After discussing the varied activities of key Evangelical leaders in the mid 1900s, which were attempts to initiate a revival in Evangelical scholarship and engagement with academia, Marsden has this to say:

"From these and other modest beginnings, a genuine renaissance in evangelical scholarship would grow geometrically throughout the next decades. By the 1970s and 1980s, not only were many evangelical colleges assembling excellent faculties, but increasing numbers of evangelicals were publishing in the academic mainstream and taking their places in the broader university culture. Today this growth continues and has burgeoned into a considerable force in American academia. All over the country, outstanding evangelical students are crowding into graduate programs …" (p. 38).

To Marsden's list can be added the continued growth and recognition of Evangelical colleges and universities as legitimate contributors to U.S. higher education in areas beyond the purely religious. Also, the public debate stirred up by the Intelligent Design movement — which contains no small number of Evangelicals — definitely reveals the attempt and success at engaging culture intellectually. And, as mentioned here, there are a growing number of excellent, big-budget, wide-release films being produced by Christians, some of whom are Evangelicals.

Patterson, on the other hand, paints a starker picture. He readily acknowledges that the desired goal of Evangelical leaders, namely, Schaeffer, Henry and Colson, was to positively influence academia and culture for the Kingdom of God. However, he proposes that the harshly critical expression and "us vs. them" mentality of these leaders actually hindered the accomplishment of their goal.

"While Schaeffer, Henry and Colson all made notable, albeit sometimes, indirect, contributions to the Christian higher educational enterprise, their cultural stridency may actually have been counterproductive for the challenge of integrating faith and scholarship. … The confrontational, attack-mode style that often accompanies ‘dark age’ rhetoric undercuts the mission of evangelical Christian higher education. First, it seems likely that some of those exposed to such language, especially students and their parents, will be more apt to dismiss the culture than to engage it seriously. … Second, hostile, combative, and even exaggerated descriptions of contemporary culture threaten efforts to integrate faith and scholarship by undercutting concepts of general revelation and common grace." (pp. 808, 819, 820)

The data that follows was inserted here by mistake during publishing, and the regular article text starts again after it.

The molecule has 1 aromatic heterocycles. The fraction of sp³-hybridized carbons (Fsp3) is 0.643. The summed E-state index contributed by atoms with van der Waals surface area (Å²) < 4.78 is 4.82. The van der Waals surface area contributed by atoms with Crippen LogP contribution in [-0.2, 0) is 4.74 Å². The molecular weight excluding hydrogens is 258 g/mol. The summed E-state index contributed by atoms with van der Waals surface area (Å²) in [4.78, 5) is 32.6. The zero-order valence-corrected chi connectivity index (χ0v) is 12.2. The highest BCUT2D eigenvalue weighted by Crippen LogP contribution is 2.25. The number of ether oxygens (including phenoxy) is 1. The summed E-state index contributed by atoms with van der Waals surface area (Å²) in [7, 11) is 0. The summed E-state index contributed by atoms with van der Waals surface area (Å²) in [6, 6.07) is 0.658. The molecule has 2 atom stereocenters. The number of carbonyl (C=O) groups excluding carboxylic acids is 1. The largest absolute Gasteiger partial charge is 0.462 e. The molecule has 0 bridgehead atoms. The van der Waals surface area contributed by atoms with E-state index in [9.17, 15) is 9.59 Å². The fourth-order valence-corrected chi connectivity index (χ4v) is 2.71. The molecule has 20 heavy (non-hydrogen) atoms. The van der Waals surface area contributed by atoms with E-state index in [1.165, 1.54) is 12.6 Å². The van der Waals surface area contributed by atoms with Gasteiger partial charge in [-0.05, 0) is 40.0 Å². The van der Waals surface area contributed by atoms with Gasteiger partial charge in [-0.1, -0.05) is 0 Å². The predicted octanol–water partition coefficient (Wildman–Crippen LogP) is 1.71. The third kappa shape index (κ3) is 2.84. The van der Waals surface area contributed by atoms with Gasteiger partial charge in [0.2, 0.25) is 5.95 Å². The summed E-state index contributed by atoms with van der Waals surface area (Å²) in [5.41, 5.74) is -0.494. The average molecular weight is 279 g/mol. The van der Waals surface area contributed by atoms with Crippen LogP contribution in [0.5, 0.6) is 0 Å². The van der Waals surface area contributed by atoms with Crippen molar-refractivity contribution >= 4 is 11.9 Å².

So, who’s right? Did the Evangelicalism of the past half-century promote and inspire the intellectual and cultural engagement that we now see? Or does our current situation — which, while positive and encouraging, forever demands of us prayerful, prudent and persistent action — exist in spite of the well-intentioned but "counterproductive" and "undercutting" efforts of Evangelicals past?

I side with Marsden for four reasons:

1. Biblically: The New Testament is filled with language about "the Kingdom of light and the kingdom of darkness," "the Church and the world," "the people of God and the people of Satan," that Evangelicals use in their writings and speeches about secular culture. And yet, Christianity worldwide — which, knowingly or unknowingly, has as its authority New Testament teaching — is continuing to grow and flourish in spite of the fact that the Bible uses such rhetoric. Patterson's argument is weakened by saying that Evangelicals hurt the Church by doing something that the authoritative teachings of the Church do themselves.